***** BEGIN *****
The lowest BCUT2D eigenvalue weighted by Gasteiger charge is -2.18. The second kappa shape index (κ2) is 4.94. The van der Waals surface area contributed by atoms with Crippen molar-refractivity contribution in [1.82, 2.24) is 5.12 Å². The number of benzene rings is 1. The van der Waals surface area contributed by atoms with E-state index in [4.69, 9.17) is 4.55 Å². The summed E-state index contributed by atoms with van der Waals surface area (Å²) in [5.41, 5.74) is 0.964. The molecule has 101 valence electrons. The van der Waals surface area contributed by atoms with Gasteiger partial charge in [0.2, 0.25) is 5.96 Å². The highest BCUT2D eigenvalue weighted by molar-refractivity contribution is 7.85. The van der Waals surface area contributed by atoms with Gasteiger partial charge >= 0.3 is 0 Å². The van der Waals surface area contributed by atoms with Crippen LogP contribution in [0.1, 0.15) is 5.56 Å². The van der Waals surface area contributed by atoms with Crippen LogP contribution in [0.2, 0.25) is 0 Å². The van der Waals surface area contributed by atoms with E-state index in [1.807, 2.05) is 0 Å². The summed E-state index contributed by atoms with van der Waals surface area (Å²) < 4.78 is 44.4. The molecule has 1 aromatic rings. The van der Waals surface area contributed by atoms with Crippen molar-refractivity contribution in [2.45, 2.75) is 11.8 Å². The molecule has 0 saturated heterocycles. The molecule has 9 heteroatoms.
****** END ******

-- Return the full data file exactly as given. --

The lowest BCUT2D eigenvalue weighted by Gasteiger charge is -2.18. The second kappa shape index (κ2) is 4.94. The van der Waals surface area contributed by atoms with Crippen molar-refractivity contribution in [1.82, 2.24) is 5.12 Å². The number of benzene rings is 1. The van der Waals surface area contributed by atoms with E-state index in [4.69, 9.17) is 4.55 Å². The summed E-state index contributed by atoms with van der Waals surface area (Å²) in [5.41, 5.74) is 0.964. The molecule has 101 valence electrons. The van der Waals surface area contributed by atoms with Gasteiger partial charge in [0.2, 0.25) is 5.96 Å². The highest BCUT2D eigenvalue weighted by molar-refractivity contribution is 7.85. The van der Waals surface area contributed by atoms with Gasteiger partial charge >= 0.3 is 0 Å². The van der Waals surface area contributed by atoms with Crippen LogP contribution in [0.1, 0.15) is 5.56 Å². The van der Waals surface area contributed by atoms with Crippen LogP contribution in [0.2, 0.25) is 0 Å². The van der Waals surface area contributed by atoms with E-state index in [1.807, 2.05) is 0 Å². The summed E-state index contributed by atoms with van der Waals surface area (Å²) < 4.78 is 44.4. The molecule has 1 aromatic rings. The van der Waals surface area contributed by atoms with Crippen molar-refractivity contribution in [2.45, 2.75) is 11.8 Å². The molecule has 0 saturated heterocycles. The molecule has 9 heteroatoms.